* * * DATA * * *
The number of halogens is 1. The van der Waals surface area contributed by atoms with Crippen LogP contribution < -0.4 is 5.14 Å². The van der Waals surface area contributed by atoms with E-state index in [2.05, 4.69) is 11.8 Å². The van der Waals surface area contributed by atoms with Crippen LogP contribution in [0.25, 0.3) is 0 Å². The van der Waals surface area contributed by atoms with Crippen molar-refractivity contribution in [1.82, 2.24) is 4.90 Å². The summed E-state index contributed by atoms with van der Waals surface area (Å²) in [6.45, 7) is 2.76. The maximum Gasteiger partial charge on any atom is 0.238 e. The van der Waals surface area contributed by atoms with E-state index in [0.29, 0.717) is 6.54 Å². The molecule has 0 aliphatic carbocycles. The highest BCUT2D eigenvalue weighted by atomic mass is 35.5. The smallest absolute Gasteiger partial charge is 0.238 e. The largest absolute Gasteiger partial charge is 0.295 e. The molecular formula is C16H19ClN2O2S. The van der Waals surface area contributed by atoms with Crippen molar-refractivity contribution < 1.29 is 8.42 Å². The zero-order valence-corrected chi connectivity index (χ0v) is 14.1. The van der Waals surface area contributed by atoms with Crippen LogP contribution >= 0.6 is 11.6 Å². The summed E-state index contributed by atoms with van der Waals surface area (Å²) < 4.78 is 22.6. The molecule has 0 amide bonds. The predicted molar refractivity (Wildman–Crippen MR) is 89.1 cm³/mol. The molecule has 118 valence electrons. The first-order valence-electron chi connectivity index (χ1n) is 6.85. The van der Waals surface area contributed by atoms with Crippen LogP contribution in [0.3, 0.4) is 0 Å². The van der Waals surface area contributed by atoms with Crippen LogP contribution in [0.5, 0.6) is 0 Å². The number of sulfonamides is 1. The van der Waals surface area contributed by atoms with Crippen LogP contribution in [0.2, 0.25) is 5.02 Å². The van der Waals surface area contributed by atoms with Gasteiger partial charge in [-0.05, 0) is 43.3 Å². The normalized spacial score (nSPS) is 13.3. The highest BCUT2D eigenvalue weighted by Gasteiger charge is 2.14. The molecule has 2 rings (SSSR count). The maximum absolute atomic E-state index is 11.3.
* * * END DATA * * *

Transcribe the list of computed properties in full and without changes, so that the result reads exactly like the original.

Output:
The number of halogens is 1. The van der Waals surface area contributed by atoms with Crippen LogP contribution < -0.4 is 5.14 Å². The van der Waals surface area contributed by atoms with E-state index in [2.05, 4.69) is 11.8 Å². The van der Waals surface area contributed by atoms with Crippen LogP contribution in [0.25, 0.3) is 0 Å². The van der Waals surface area contributed by atoms with Crippen molar-refractivity contribution in [1.82, 2.24) is 4.90 Å². The summed E-state index contributed by atoms with van der Waals surface area (Å²) in [6.45, 7) is 2.76. The maximum Gasteiger partial charge on any atom is 0.238 e. The van der Waals surface area contributed by atoms with E-state index in [0.29, 0.717) is 6.54 Å². The molecule has 0 aliphatic carbocycles. The highest BCUT2D eigenvalue weighted by atomic mass is 35.5. The smallest absolute Gasteiger partial charge is 0.238 e. The largest absolute Gasteiger partial charge is 0.295 e. The molecular formula is C16H19ClN2O2S. The van der Waals surface area contributed by atoms with Crippen molar-refractivity contribution < 1.29 is 8.42 Å². The zero-order valence-corrected chi connectivity index (χ0v) is 14.1. The van der Waals surface area contributed by atoms with Crippen LogP contribution >= 0.6 is 11.6 Å². The summed E-state index contributed by atoms with van der Waals surface area (Å²) < 4.78 is 22.6. The molecule has 0 amide bonds. The predicted molar refractivity (Wildman–Crippen MR) is 89.1 cm³/mol. The molecule has 118 valence electrons. The first-order valence-electron chi connectivity index (χ1n) is 6.85. The van der Waals surface area contributed by atoms with Crippen LogP contribution in [0.3, 0.4) is 0 Å². The van der Waals surface area contributed by atoms with Crippen LogP contribution in [0.5, 0.6) is 0 Å². The number of sulfonamides is 1. The van der Waals surface area contributed by atoms with Crippen LogP contribution in [0.2, 0.25) is 5.02 Å². The van der Waals surface area contributed by atoms with Gasteiger partial charge in [-0.05, 0) is 43.3 Å². The normalized spacial score (nSPS) is 13.3. The highest BCUT2D eigenvalue weighted by Gasteiger charge is 2.14. The molecule has 2 rings (SSSR count). The maximum absolute atomic E-state index is 11.3.